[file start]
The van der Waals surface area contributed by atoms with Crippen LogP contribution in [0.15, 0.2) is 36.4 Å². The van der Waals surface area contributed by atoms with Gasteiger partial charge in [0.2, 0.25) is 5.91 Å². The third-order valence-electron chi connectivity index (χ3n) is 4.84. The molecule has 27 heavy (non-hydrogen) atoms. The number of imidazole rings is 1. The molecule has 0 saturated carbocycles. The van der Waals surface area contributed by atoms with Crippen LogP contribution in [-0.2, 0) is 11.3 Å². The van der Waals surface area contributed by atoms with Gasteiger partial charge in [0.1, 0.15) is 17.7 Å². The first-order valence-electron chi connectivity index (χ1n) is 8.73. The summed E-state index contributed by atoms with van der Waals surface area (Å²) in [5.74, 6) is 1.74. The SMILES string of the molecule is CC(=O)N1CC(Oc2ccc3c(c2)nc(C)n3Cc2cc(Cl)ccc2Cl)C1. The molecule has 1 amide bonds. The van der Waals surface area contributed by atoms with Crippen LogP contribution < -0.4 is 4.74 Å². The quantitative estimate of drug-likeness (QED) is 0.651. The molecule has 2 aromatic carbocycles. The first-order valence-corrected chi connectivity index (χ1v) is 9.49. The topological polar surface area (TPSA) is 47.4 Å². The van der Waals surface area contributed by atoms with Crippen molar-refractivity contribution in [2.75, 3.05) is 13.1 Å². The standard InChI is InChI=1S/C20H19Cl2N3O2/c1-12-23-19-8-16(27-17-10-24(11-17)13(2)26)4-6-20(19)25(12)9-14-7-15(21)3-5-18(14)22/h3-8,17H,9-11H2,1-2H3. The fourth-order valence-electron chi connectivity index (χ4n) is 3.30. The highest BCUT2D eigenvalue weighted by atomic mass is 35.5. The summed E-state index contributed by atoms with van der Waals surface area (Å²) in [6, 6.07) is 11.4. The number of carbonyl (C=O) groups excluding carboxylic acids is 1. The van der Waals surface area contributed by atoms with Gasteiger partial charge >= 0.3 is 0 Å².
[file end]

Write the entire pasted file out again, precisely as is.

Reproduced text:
The van der Waals surface area contributed by atoms with Crippen LogP contribution in [0.15, 0.2) is 36.4 Å². The van der Waals surface area contributed by atoms with Gasteiger partial charge in [0.2, 0.25) is 5.91 Å². The third-order valence-electron chi connectivity index (χ3n) is 4.84. The molecule has 27 heavy (non-hydrogen) atoms. The number of imidazole rings is 1. The molecule has 0 saturated carbocycles. The van der Waals surface area contributed by atoms with Crippen LogP contribution in [-0.2, 0) is 11.3 Å². The van der Waals surface area contributed by atoms with Gasteiger partial charge in [0.1, 0.15) is 17.7 Å². The first-order valence-electron chi connectivity index (χ1n) is 8.73. The summed E-state index contributed by atoms with van der Waals surface area (Å²) in [5.74, 6) is 1.74. The SMILES string of the molecule is CC(=O)N1CC(Oc2ccc3c(c2)nc(C)n3Cc2cc(Cl)ccc2Cl)C1. The molecule has 1 amide bonds. The van der Waals surface area contributed by atoms with Crippen LogP contribution < -0.4 is 4.74 Å². The quantitative estimate of drug-likeness (QED) is 0.651. The molecule has 2 aromatic carbocycles. The first-order valence-corrected chi connectivity index (χ1v) is 9.49. The topological polar surface area (TPSA) is 47.4 Å². The van der Waals surface area contributed by atoms with Crippen molar-refractivity contribution in [2.75, 3.05) is 13.1 Å². The standard InChI is InChI=1S/C20H19Cl2N3O2/c1-12-23-19-8-16(27-17-10-24(11-17)13(2)26)4-6-20(19)25(12)9-14-7-15(21)3-5-18(14)22/h3-8,17H,9-11H2,1-2H3. The fourth-order valence-electron chi connectivity index (χ4n) is 3.30. The highest BCUT2D eigenvalue weighted by atomic mass is 35.5. The summed E-state index contributed by atoms with van der Waals surface area (Å²) in [6, 6.07) is 11.4. The number of carbonyl (C=O) groups excluding carboxylic acids is 1. The van der Waals surface area contributed by atoms with Gasteiger partial charge >= 0.3 is 0 Å².